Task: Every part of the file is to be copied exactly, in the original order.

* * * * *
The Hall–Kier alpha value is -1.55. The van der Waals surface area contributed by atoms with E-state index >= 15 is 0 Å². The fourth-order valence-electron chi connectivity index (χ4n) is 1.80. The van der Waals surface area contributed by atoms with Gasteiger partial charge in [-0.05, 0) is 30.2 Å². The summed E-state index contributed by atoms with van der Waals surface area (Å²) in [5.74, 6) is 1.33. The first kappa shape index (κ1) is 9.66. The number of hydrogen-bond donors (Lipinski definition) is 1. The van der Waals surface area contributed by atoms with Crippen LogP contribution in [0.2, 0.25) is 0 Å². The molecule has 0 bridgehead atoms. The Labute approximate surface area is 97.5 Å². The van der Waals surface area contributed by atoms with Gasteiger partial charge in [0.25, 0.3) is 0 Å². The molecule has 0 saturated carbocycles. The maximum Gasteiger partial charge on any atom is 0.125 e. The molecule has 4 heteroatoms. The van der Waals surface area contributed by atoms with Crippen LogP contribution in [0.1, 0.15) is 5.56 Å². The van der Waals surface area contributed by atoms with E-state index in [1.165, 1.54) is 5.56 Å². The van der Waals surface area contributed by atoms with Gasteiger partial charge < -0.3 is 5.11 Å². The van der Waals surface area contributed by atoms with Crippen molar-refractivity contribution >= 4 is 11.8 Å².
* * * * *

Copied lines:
The Hall–Kier alpha value is -1.55. The van der Waals surface area contributed by atoms with E-state index >= 15 is 0 Å². The fourth-order valence-electron chi connectivity index (χ4n) is 1.80. The van der Waals surface area contributed by atoms with Gasteiger partial charge in [-0.05, 0) is 30.2 Å². The summed E-state index contributed by atoms with van der Waals surface area (Å²) in [5.74, 6) is 1.33. The first kappa shape index (κ1) is 9.66. The number of hydrogen-bond donors (Lipinski definition) is 1. The van der Waals surface area contributed by atoms with Crippen LogP contribution in [0.2, 0.25) is 0 Å². The molecule has 0 bridgehead atoms. The Labute approximate surface area is 97.5 Å². The van der Waals surface area contributed by atoms with Gasteiger partial charge in [0.25, 0.3) is 0 Å². The molecule has 0 saturated carbocycles. The maximum Gasteiger partial charge on any atom is 0.125 e. The molecule has 4 heteroatoms. The van der Waals surface area contributed by atoms with Crippen LogP contribution in [0.1, 0.15) is 5.56 Å². The van der Waals surface area contributed by atoms with E-state index in [1.165, 1.54) is 5.56 Å². The van der Waals surface area contributed by atoms with Gasteiger partial charge < -0.3 is 5.11 Å². The van der Waals surface area contributed by atoms with Crippen molar-refractivity contribution >= 4 is 11.8 Å².